In 100 words, tell us everything about who you are as an artist and where you’re from without using the phrase “my work.”
I was raised in California, on the Central Coast, between small no-name farm towns. My parents were the archivists of our family, never throwing anything away. I was surrounded by old books, turn-of-the-century photos, and Swiss folklore. I spent 10 years writing graffiti, a great deal of which was commentary on my personal struggles with having my son Cody at 16. I studied illustration and printmaking at the Academy of Art University in San Francisco, and then fled to Portland, where my son, my fella, and I are currently planning a hostile world takeover.
What are the challenges of only using found objects as your canvases? What made you decide to take this approach, and what is the weirdest thing you’ve incorporated into your art?
Making art on and with recycled materials at first came out of need for me. I couldn’t afford to go to the art supply store for years. Being a dirty little punk rock girl, dumpster diving has always been comfortable for me, and I have never had a problem finding great stuff to paint on. Taking a note from my folks, I hate throwing away something I think I can use. I have found countless illustration/typography books, paint, fine hard woods, plywood, inks, some of which are really high end. To be honest, the biggest challenge to working this way is keeping my diving spots secret. I like to share, and that has gotten several spots blown up before. The weirdest thing that I have ever used is asbestos paneling. I didn’t know what it was, but it was smooth and square, so I brought it home. The only remaining piece from that series is the original artwork for the band Southerly’s record, “The Storyteller and the Gossip Columnist.”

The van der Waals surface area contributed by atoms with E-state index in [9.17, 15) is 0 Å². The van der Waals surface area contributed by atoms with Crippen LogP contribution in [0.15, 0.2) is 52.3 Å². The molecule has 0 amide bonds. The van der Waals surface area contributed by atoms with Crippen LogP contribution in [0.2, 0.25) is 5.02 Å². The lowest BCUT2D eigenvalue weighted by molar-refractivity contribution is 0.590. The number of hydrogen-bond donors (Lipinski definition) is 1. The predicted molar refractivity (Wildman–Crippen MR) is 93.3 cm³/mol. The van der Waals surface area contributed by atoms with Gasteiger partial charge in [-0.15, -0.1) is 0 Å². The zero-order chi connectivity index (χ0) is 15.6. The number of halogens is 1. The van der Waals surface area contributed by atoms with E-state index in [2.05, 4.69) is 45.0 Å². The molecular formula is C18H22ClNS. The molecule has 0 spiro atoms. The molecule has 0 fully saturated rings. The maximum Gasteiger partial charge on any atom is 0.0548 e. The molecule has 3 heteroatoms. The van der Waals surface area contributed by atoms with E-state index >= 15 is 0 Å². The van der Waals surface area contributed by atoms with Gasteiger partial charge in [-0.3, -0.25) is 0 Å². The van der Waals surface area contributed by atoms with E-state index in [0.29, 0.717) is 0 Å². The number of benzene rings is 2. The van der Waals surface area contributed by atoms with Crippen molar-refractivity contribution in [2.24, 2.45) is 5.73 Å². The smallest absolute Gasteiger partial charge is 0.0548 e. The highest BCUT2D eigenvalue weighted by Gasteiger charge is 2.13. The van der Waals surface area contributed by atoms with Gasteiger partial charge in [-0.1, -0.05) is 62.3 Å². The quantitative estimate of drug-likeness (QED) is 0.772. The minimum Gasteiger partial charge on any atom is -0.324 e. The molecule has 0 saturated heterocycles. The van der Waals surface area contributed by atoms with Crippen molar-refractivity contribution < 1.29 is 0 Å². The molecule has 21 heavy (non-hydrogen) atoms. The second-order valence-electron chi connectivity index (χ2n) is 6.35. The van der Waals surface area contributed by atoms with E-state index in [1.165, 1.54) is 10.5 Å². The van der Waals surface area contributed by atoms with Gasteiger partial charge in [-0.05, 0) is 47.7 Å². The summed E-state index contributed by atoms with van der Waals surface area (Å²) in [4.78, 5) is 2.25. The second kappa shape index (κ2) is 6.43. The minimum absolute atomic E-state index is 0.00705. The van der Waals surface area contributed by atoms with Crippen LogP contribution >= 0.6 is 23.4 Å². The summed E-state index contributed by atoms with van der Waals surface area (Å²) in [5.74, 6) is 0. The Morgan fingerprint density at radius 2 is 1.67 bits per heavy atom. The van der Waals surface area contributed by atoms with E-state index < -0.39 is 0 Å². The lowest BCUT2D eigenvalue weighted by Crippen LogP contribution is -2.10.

Describe your process.
I start my pieces with wood soaked in coffee and ink, and let the background set over night. Then I do illustrations on paper, in ink and coffee, and cut them out and adhere them to the wood. Often times I will just paint on the wood, but I am really getting into doing more work on paper, and adding that extra layer to the pieces.
Why do you think your subject matter seemingly gravitates toward a mix of dark childhood imagery and typography?
My work tends to lean toward a lot of childhood imagery due to my heavy influence of old illustration, and its focus on innocence, the loss of it, and the hope to regain it. When my son was born, I was and still am greatly focused by this. I also use a lot of typography and words in my pieces. Even though I am retired, I love graffiti, letters, and old sign painting. The only things I write on now are mine, and I can’t get in trouble for that.
Who are your artistic influences?
I am heavily influenced by Frieda Kahlo, John Tenniel, Donald McKay, Fritz Krendal, and Tyler Stout.
Do you tend to listen to music when you create and, if so, what do you typically choose?
Currently am listening to Neurosis, Gardening, Not Archetecture, Southerly, Jared Mees and the Grown Children, David Cross, Slayer, Ramona Falls, Menomena, and Minor Threat while working.